You may be thinking to yourself, it’s the end of the school year and summer is right around the corner. We are going to have a blast this summer! And then you begin to wonder: What is my summer going to look like? What plans do I have for my child over the summer? Do I need to continue with some sort of educational instruction, or should I just let kids be kids?
These questions are completely valid and probably on every parent’s mind at this time of year. Studies have shown students lose on average 20-25% of what they were taught throughout the year over the summer. That’s why many teachers spend the entire month of September reteaching skills from previous years. So, what can you do to prevent the summertime slide? It’s not as difficult as you may think.
1. Stick to a routine. Children like routines. Adults like routines too. But that doesn’t mean the routines have to be the same as they were during the school year. Create larger chunks of time for a more casual breakfast or outdoor free play. However, try to keep sleeping patterns the same, because these are more difficult to transition back to once summer is over.
2. Add inquiry into their day. Give your child a question that does not have an easy yes or no answer, and definitely not something they can “look-up” on the internet. Here are a few examples: If you were a bird in our backyard, what would you use to make a nest? How long does it take an ice cube to melt during different parts of the day? And for those rainy days that are bound to happen, how many commercials are played in between your shows? Is it always the same amount? How many advertise toys? Do the commercials tend to focus on a certain age group or gender? A lot of questions regarding advertising can be asked here.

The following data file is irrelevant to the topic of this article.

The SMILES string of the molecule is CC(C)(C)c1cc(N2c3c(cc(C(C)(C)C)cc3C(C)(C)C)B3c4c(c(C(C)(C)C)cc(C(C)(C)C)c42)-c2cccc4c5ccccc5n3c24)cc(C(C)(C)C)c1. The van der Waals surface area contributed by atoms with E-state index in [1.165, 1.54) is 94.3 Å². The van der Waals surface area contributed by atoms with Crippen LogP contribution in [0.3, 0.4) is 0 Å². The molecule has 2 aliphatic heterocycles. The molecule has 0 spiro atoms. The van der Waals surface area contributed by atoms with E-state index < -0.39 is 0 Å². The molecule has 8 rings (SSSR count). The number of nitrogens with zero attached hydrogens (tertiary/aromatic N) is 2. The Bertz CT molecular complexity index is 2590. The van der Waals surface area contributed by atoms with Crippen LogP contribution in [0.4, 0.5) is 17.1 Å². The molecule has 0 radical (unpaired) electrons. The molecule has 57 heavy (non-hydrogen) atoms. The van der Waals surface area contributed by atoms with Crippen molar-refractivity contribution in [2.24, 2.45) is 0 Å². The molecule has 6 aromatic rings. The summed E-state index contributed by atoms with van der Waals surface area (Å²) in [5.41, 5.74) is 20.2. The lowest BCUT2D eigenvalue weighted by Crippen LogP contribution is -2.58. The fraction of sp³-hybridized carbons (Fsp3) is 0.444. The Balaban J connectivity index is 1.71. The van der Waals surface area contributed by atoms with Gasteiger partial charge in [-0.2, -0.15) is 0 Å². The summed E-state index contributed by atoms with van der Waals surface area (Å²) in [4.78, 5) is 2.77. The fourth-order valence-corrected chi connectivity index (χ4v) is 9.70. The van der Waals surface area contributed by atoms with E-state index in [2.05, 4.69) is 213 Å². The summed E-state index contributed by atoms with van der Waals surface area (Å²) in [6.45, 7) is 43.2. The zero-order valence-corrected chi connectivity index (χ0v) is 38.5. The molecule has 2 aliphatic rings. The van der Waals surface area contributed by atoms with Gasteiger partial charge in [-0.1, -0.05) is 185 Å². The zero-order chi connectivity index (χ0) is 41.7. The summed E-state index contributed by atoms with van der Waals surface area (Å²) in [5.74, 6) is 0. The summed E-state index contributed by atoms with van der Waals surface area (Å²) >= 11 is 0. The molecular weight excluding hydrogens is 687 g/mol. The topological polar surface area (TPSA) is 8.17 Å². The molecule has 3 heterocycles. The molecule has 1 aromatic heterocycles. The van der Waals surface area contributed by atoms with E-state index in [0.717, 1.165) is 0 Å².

3. Integrate art into your weekly activities. Children love arts and crafts, and it doesn’t have to be anything extravagant. Outlining shadows of their favorite toys only requires a plain piece of paper and a pencil. Sidewalk chalk can promote art and physical activity by creating an “obstacle” course or even a good old-fashioned hopscotch game. Painting on shaving cream adds a 3D effect that will help students differentiate objects and shapes.
4. Go places, any place! A simple trip to the grocery store can have kids reading labels, comparing prices, rounding numbers, as well as identifying different types of fruits and vegetables. Day trips to museums, historic places, or even guided tours of factories will give kids experiences they can’t get in the classroom. And the knowledge they get from these trips will transfer to their school work in years to come.
It’s inevitable. Kids will forget things along the way. Many have trouble remembering where they put their shoes last! But there are fun and relatively simple activities that won’t just prevent summer learning loss, but give your child an edge over their peers in years to come.